In addition to VR photography itself being a metaphor, immersing people in a virtual reality space can be used to bring spiritual concepts to life. This would be especially effective if used with immersive 3D technologies such as VR headsets that include audio. When we experience things ourselves, the natural inclination is to believe what we see. Thus, such experiences can help people accept things like the truth of miracles, the historical existence of Jesus, and the reality of the spiritual world. Also, creative visual effects can be used to further illustrate limitations of our natural senses and reasoning abilities.

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Whole Reality Description

Whole Reality is my personal exploration of ways to understand and present the Gospel by using ideas from today’s increasingly secular world. It seems the success of science and technology have blinded many people to the reality of spiritual truths. Modern advances have made great strides in explaining the natural world and providing physical comforts, and as a result, there is powerful perspective of Godlessness in the midst of a culture that used to be mostly Christian. Jesus said we would take the Gospel to the ends of the earth, but now the ends of the earth have come to us.

The result looks like a post-Christian darkness that needs new witnesses to speak in that language.

Seeking the Holy Spirit’s guidance, Whole Reality intends to present spiritual concepts through essays and interesting metaphors that draw from the very technology-driven worldview in which people are immersed, sort of like modern parables. The starting point uses a different type of photography, virtual reality photography, as a way to explore the need to deliberately open one’s eyes, both physically and spiritually. While exploring this, experience has already shown how God will use it to open even hardened hearts, and VR photography is just the first of many possibilities. Working as one with a variety of believers to bring many such parables together is a ministry dream that will unfold as God leads and provides.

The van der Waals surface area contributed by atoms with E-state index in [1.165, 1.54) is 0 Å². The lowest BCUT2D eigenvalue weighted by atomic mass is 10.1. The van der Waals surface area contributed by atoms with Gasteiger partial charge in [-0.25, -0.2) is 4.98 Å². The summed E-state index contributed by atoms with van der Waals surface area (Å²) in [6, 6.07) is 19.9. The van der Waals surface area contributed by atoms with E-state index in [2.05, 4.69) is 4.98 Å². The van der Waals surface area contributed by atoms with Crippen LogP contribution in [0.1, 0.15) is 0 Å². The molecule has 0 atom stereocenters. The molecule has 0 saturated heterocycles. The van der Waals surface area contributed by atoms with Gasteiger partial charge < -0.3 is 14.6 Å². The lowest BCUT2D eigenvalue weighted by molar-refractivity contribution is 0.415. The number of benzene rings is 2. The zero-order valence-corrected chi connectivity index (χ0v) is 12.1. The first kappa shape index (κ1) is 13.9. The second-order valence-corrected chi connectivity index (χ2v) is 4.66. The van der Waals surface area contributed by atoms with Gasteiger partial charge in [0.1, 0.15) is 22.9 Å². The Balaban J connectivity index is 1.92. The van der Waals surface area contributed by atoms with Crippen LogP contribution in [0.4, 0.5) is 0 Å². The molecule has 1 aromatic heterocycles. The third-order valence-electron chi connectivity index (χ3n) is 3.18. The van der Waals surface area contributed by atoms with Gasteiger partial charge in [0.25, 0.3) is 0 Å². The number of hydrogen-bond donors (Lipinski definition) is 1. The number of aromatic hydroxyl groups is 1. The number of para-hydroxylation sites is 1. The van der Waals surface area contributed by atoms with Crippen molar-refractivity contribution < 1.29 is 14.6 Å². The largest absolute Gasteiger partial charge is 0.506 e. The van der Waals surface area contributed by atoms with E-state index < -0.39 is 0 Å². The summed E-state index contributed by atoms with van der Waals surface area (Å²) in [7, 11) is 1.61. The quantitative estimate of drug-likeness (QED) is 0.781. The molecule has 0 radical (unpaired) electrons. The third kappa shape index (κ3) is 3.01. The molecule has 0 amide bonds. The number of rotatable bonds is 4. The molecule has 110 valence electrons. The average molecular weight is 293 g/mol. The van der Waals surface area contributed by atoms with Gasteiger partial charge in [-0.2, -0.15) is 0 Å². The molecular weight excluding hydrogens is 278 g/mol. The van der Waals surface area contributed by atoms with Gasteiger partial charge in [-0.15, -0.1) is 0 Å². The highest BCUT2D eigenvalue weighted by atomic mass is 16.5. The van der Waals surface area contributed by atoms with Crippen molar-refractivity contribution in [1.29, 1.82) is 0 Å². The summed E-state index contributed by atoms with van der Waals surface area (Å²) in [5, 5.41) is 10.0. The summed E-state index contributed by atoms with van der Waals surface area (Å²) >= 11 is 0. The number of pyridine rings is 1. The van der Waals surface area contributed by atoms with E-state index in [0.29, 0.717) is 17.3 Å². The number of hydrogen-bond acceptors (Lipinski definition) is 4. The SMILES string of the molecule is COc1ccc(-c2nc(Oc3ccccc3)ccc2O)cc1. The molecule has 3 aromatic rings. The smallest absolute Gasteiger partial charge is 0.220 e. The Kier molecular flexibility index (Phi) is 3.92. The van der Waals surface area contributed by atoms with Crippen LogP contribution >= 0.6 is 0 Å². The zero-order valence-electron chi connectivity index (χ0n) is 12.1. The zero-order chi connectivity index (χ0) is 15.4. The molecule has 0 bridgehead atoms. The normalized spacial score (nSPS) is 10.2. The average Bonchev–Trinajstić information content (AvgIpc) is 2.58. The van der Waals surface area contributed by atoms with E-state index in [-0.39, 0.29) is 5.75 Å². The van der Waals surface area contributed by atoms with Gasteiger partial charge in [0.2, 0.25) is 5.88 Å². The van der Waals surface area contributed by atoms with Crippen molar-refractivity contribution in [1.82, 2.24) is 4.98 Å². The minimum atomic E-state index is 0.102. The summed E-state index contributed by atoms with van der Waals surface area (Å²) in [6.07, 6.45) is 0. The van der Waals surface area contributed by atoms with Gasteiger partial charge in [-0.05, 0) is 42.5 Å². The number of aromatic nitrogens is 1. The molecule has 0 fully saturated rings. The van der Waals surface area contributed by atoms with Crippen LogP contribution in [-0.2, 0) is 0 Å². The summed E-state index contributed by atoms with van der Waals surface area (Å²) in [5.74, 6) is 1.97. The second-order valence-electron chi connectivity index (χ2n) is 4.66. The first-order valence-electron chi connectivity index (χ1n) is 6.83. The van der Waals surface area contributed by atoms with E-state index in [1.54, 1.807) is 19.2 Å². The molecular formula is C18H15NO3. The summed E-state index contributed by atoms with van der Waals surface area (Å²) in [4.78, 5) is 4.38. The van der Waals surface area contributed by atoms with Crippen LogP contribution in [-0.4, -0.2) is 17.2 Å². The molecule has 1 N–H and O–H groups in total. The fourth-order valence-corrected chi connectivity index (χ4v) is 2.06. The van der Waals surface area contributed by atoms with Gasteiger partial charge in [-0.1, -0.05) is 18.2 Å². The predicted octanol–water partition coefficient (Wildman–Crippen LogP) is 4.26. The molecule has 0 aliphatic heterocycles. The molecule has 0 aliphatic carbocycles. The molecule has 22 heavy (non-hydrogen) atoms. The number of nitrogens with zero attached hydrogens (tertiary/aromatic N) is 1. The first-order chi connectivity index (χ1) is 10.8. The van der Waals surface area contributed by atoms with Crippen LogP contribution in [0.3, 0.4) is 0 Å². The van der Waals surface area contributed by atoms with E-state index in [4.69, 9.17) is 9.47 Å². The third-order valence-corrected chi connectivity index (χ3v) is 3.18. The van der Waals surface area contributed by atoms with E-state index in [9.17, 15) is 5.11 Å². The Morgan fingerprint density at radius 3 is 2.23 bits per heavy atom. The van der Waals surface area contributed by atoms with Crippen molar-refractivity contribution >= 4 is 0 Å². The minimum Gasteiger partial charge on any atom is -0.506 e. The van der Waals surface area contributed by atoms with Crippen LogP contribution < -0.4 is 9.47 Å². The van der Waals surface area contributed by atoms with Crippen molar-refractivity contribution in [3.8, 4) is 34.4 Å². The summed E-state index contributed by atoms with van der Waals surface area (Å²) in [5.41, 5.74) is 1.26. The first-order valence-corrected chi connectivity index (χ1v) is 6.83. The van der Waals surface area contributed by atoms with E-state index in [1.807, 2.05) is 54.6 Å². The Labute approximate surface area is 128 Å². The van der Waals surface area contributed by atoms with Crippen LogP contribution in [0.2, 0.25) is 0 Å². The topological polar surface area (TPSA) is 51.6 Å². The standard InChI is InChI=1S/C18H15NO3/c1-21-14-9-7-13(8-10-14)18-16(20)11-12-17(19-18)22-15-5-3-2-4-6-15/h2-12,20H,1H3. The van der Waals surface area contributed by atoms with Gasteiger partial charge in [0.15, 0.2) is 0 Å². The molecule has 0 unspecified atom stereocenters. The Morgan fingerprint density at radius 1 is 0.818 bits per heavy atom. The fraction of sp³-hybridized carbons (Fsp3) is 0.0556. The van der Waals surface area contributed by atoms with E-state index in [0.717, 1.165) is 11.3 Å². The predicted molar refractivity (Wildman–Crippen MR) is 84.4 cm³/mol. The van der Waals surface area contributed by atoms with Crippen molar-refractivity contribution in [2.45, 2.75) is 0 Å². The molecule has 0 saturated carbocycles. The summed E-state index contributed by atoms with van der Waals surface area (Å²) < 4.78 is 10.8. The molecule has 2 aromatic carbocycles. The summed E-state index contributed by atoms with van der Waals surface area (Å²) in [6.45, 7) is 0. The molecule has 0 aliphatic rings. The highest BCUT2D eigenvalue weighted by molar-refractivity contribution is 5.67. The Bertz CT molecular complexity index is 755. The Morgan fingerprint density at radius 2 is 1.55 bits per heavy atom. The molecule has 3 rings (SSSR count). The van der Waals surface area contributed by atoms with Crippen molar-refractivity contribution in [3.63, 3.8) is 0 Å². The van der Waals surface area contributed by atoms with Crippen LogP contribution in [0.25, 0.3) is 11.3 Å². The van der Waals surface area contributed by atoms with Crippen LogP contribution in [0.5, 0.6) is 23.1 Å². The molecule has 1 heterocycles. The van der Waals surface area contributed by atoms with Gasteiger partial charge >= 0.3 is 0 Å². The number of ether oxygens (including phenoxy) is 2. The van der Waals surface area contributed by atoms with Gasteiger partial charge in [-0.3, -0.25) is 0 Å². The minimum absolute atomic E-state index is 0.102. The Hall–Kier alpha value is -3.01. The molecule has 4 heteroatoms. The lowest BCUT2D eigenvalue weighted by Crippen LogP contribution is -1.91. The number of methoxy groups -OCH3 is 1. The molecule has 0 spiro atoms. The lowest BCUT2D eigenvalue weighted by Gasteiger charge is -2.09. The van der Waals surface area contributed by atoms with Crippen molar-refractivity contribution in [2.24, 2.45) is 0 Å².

Until then, Whole Reality is a means to seek the Spirit’s wisdom and guidance, put the leading into practice, and share the opportunity with other believers. Continue reading

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Practice Unity

A small cross of twigsThere is a great need for love in today’s world. Of course, this has always been true, and always will be. However, today’s level of divisiveness makes the need especially clear. Pointing to the source, Christians are called upon to be agents of God’s love. This is a tall order in today’s world, but we can be assured of direction and power when we act according to His will. Continue reading